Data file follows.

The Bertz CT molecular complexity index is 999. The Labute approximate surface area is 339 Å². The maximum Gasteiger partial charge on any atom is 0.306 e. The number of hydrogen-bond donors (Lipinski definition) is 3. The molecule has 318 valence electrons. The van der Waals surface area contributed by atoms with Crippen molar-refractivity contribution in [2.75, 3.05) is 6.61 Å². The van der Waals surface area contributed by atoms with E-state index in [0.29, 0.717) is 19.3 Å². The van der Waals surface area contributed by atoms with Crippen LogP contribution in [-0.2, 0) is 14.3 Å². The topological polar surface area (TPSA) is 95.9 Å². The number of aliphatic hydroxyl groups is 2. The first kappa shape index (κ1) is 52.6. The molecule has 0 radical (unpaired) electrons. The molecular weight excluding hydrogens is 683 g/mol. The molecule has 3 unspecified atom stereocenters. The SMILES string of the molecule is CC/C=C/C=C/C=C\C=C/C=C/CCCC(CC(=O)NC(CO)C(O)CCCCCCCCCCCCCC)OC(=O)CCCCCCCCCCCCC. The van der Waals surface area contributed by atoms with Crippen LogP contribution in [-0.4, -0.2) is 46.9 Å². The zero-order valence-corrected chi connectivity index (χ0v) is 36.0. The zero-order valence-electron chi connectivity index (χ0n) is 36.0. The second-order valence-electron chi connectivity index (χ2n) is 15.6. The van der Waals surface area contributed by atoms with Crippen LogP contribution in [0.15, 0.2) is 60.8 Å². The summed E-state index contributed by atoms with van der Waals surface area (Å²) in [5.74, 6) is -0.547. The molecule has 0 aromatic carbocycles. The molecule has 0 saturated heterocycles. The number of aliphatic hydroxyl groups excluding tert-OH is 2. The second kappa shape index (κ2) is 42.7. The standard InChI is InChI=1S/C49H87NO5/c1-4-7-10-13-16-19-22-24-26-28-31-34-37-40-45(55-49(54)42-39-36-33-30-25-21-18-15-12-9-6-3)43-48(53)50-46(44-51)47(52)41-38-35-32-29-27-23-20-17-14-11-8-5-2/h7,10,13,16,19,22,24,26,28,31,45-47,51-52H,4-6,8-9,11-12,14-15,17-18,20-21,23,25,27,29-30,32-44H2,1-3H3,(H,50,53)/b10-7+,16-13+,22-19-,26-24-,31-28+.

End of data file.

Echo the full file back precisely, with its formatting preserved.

The Bertz CT molecular complexity index is 999. The Labute approximate surface area is 339 Å². The maximum Gasteiger partial charge on any atom is 0.306 e. The number of hydrogen-bond donors (Lipinski definition) is 3. The molecule has 318 valence electrons. The van der Waals surface area contributed by atoms with Crippen molar-refractivity contribution in [2.75, 3.05) is 6.61 Å². The van der Waals surface area contributed by atoms with E-state index in [0.29, 0.717) is 19.3 Å². The van der Waals surface area contributed by atoms with Crippen LogP contribution in [-0.2, 0) is 14.3 Å². The topological polar surface area (TPSA) is 95.9 Å². The number of aliphatic hydroxyl groups is 2. The first kappa shape index (κ1) is 52.6. The molecule has 0 radical (unpaired) electrons. The molecular weight excluding hydrogens is 683 g/mol. The molecule has 3 unspecified atom stereocenters. The SMILES string of the molecule is CC/C=C/C=C/C=C\C=C/C=C/CCCC(CC(=O)NC(CO)C(O)CCCCCCCCCCCCCC)OC(=O)CCCCCCCCCCCCC. The van der Waals surface area contributed by atoms with Crippen LogP contribution in [-0.4, -0.2) is 46.9 Å². The zero-order valence-corrected chi connectivity index (χ0v) is 36.0. The zero-order valence-electron chi connectivity index (χ0n) is 36.0. The second-order valence-electron chi connectivity index (χ2n) is 15.6. The van der Waals surface area contributed by atoms with Crippen LogP contribution in [0.15, 0.2) is 60.8 Å². The summed E-state index contributed by atoms with van der Waals surface area (Å²) in [5.74, 6) is -0.547. The molecule has 0 aromatic carbocycles. The molecule has 0 saturated heterocycles. The number of aliphatic hydroxyl groups excluding tert-OH is 2. The second kappa shape index (κ2) is 42.7. The standard InChI is InChI=1S/C49H87NO5/c1-4-7-10-13-16-19-22-24-26-28-31-34-37-40-45(55-49(54)42-39-36-33-30-25-21-18-15-12-9-6-3)43-48(53)50-46(44-51)47(52)41-38-35-32-29-27-23-20-17-14-11-8-5-2/h7,10,13,16,19,22,24,26,28,31,45-47,51-52H,4-6,8-9,11-12,14-15,17-18,20-21,23,25,27,29-30,32-44H2,1-3H3,(H,50,53)/b10-7+,16-13+,22-19-,26-24-,31-28+.